For many Americans, the assassination of John F Kennedy remains an unsolved crime, even though it is the most investigated murder in US history.
Yesterday, another layer was added to the rich mulch of conspiracy theories when Craig Watkins, the district attorney for Dallas County, announced the discovery of a transcript which allegedly details Lee Harvey Oswald's plot to kill Kennedy.
How 12 boxes of apparently authentic documents about the case remained out of sight for so long is a bigger mystery. The files were found in the courtroom safe of Mr Watkins' predecessor Henry Wade, and included personal letters, a gun holster and official records from the trial of Jack Ruby, who shot Oswald dead in the aftermath of the slaying.
Oswald apparently met Ruby on 4 October 1963 at Ruby's Dallas nightclub, the Carousel, two months before the assassination. They talked of wanting to get rid of JFK's brother, Attorney General Robert Kennedy. According to the transcript, Oswald said: "There is a way to get rid of him without killing him. I can shoot his brother. All I need is my rifle and a tall building."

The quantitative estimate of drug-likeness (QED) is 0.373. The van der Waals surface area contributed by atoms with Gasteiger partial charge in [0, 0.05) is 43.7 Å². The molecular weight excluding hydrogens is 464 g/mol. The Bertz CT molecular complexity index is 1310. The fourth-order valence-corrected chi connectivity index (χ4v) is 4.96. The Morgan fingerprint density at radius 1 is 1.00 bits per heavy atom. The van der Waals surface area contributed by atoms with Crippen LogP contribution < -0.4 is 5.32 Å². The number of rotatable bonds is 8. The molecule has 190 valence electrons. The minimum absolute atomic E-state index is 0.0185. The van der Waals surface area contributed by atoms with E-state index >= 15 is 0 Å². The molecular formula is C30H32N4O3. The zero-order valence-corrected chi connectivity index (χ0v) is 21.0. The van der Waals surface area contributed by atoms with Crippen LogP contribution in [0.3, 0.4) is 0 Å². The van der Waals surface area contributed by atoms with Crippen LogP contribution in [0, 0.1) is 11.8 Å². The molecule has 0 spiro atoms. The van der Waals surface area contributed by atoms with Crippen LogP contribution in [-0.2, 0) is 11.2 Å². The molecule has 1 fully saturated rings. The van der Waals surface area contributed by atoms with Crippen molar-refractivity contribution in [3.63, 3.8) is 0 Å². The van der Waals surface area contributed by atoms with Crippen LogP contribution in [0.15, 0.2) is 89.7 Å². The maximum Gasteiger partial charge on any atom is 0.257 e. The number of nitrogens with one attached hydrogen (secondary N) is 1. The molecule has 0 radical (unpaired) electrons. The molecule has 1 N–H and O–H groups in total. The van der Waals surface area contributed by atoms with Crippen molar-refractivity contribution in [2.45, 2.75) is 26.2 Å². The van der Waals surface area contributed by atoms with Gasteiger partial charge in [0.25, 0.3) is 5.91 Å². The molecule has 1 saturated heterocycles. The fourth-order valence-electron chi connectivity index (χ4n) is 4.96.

Mr Watkins said the transcript would "open up the debate again about whether there was a conspiracy" to kill the President but Gary Mack, the curator of the Dallas Museum, poured water on the discovery.
"The fact that it is sitting in Henry Wade's file and he didn't do anything indicates he thought it wasn't worth anything," he said. "He probably kept it because it was funny. It's hilarious. It's like a bad B-movie."
The transcript echoes another looked at by the Warren Commission, which investigated the Kennedy killing and determined that Oswald was a lone gunman. The supposed conversation between Ruby and Oswald was deemed to be fake. Conspiracy theorists will nonetheless wallow in the details of the supposed joint plot between the two men.
Terri Moore, of the Dallas District Attorney's Office, believes the transcript is part of a film script that Mr Wade was working on.